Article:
I think of it as a southern European plant. They were some of the earliest flowers to come out around the house when we lived in France. At the end of January I was surprised to see one flowering in the Devon lane which leads to our house. The snowdrops are out and there are couple of very bold primroses which have been out for over a month encouraged by a heating pipe which leads to the studio. I love the violet blue of the periwinkle and the modest, simple, five petaled structure of it’s face. It is an omen of warmer days, of shorter nights, and spring.

Periwinkle painting by Catherine Forshall, blue, five petaled flower on green background

 Photographs © James Forshall

Low Tide

I’ve been working on a large canvas of sea shells

Sea painting, shells, sea shells, marine painting, hand and brush painting sea shells on canvas

 

Detail, Lutaria Lutaria, Otter shell from painting 'Low Tide' by Catherine Forshall

 

My pallet, pallet of Catherine Forshall for painting of 'Low Tide'

This is my palette.  I use anything to hand: a piece of old card board, a used envelope, or in this case a pad of lined refill paper.  I do have a proper palette but I find it a bit heavy. In this case I used the palette for mixing paint but also to display the shells which I am using as reference.

Catherine Forshall painting, holding a brush in one hand and

Collection of objects used by Catherine Forshall in painting of 'Vortex' and 'Low Tide'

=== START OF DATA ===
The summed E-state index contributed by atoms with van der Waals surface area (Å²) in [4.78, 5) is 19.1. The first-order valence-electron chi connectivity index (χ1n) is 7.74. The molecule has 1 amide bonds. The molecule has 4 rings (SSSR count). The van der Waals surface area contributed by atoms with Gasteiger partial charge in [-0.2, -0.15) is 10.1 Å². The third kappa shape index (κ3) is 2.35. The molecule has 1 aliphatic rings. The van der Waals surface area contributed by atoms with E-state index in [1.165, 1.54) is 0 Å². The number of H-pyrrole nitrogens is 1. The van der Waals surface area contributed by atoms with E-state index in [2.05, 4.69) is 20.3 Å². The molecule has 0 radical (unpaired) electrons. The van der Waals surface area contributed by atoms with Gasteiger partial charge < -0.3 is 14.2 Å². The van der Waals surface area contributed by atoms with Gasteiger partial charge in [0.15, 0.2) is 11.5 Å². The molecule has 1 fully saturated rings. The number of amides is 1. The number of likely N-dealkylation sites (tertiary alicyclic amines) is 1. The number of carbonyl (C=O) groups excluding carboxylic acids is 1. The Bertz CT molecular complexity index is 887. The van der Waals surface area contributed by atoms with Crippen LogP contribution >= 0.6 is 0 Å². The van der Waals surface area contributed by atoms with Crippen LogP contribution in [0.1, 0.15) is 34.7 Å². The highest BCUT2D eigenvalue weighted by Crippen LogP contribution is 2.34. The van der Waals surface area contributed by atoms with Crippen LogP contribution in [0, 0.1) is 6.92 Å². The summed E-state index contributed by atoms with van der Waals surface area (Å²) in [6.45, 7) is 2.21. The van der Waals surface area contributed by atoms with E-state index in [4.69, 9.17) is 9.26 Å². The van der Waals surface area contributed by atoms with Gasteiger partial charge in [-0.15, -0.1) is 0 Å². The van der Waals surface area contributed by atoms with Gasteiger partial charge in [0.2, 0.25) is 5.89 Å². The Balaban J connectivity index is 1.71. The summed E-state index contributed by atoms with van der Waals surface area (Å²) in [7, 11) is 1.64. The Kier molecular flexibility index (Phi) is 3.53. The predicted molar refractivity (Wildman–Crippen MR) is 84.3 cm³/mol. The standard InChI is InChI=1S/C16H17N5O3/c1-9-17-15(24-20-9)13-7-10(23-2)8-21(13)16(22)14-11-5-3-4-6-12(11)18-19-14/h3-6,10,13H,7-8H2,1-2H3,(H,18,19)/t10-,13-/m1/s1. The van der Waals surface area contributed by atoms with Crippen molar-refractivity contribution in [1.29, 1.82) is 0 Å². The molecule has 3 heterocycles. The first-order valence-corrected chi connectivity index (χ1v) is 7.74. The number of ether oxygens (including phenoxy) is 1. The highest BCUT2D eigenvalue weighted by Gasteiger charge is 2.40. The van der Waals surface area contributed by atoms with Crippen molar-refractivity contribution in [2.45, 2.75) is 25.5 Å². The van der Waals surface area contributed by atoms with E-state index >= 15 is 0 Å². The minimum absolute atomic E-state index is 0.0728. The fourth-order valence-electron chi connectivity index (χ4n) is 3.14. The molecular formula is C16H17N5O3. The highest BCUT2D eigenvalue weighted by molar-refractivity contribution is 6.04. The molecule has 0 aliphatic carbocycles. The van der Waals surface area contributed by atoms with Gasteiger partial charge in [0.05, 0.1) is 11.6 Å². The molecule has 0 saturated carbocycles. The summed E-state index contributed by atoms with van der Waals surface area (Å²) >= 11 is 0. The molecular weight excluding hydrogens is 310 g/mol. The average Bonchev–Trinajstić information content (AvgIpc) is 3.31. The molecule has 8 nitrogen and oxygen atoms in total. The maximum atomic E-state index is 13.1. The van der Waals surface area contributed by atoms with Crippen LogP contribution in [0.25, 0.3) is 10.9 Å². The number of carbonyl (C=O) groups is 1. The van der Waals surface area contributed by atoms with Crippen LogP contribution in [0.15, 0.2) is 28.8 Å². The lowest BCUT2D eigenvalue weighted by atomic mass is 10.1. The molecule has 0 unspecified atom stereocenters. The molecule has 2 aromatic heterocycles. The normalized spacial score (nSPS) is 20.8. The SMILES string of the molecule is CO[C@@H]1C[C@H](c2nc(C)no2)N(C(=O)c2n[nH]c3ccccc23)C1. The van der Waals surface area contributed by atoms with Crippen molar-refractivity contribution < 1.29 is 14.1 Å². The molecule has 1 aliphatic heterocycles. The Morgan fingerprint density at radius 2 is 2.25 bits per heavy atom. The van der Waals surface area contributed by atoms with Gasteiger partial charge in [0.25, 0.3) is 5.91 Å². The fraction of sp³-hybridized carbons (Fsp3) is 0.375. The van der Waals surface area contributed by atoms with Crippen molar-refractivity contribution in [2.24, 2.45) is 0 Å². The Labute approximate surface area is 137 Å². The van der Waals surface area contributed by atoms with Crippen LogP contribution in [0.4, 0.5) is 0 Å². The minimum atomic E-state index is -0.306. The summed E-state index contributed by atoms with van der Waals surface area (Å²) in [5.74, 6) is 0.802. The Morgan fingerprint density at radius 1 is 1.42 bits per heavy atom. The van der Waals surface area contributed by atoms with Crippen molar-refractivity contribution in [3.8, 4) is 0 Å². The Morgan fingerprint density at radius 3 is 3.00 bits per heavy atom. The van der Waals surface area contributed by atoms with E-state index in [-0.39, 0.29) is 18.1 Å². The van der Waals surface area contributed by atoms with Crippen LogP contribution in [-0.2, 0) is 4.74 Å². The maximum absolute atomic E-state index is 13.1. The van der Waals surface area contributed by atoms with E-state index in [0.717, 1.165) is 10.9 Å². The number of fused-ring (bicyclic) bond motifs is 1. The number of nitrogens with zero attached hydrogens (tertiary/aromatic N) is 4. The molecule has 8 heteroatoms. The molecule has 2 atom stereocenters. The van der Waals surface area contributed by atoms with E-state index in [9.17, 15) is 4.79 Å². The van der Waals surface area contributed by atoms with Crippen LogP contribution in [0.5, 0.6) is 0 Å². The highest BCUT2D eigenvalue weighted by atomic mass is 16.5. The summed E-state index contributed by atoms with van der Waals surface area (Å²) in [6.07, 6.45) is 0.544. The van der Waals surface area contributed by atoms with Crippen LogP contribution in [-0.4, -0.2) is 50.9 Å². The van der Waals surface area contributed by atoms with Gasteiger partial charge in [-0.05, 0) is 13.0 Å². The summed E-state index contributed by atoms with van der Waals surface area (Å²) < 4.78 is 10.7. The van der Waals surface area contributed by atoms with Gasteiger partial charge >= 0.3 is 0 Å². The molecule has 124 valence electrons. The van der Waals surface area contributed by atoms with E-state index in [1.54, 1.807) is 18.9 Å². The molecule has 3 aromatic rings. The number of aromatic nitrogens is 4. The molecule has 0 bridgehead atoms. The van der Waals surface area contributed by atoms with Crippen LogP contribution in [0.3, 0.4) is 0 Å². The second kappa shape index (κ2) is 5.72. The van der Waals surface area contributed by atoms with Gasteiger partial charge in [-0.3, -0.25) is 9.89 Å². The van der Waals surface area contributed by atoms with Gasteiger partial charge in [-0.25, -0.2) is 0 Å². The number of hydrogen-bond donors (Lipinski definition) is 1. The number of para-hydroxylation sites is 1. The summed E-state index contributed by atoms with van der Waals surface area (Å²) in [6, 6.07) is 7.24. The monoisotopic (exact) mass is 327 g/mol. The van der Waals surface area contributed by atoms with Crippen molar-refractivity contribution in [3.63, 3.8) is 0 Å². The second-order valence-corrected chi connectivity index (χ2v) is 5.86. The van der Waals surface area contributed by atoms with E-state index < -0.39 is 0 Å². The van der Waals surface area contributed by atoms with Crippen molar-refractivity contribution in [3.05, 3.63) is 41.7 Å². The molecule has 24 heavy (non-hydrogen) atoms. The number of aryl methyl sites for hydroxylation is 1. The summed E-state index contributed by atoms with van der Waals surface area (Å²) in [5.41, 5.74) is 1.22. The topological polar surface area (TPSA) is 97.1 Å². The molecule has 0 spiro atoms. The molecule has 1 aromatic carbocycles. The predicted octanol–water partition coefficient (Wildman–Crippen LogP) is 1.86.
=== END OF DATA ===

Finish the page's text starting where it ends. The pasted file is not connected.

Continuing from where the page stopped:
This is a collection of objects which I have used while painting ‘Low Tide’ and another recent painting, ‘Vortex’, the kind of things you’d find on the tide line, bottles, bit’s of bamboo, a yoghurt pot, a dead fish, seashells, a bit of old newspaper but all tidied, compressed into this rectangle after work. The liquid in the glass is diluted ink.

All photographs © James Forshall

 

 

Tidal Pool

Painting acrylic on canvas, mixed media, shoal of fish against water background, 35.43ins x 35.43ins, 90cms x 90cms, by Catherine Forshall

This shoal of fish has been moving around my house as I work on it.  They’ve spent quite a lot of time in the kitchen. I look at it in different lights and in different places and now that I’m happy with it I’ve signed it and the shoal will be traveling in a van to the Moncrieff-Bray Gallery, near Petworth, West Sussex.

Photography http://www.jamesforshallphotography.com

Spider Crab

I’m sketching a spider crab on paper. I propped him up with a shell.

Spider crab, sketching, Catherine Forshall, maja squinadoThe spider crab (maja squinado) is common in British coastal waters. For some reason he or she is not a popular food here. Perhaps its their thorny appearance.  They are very strange looking.  Here most that are caught are exported to the continent where the strange appearance of food is sometimes part of it’s attraction.

Catherine Forshall sketching Spider Crab Maja squinadoSeen from above the body shell is almost heart shaped, though lacking the indentation in the top of the heart, but coming down to two horns either side of the small eyes on storks.  It has eight walking legs and two large front claws for fighting and harvesting.  Oddly the front legs on the one I’m sketching are thin and undeveloped. Perhaps it is a juvenile.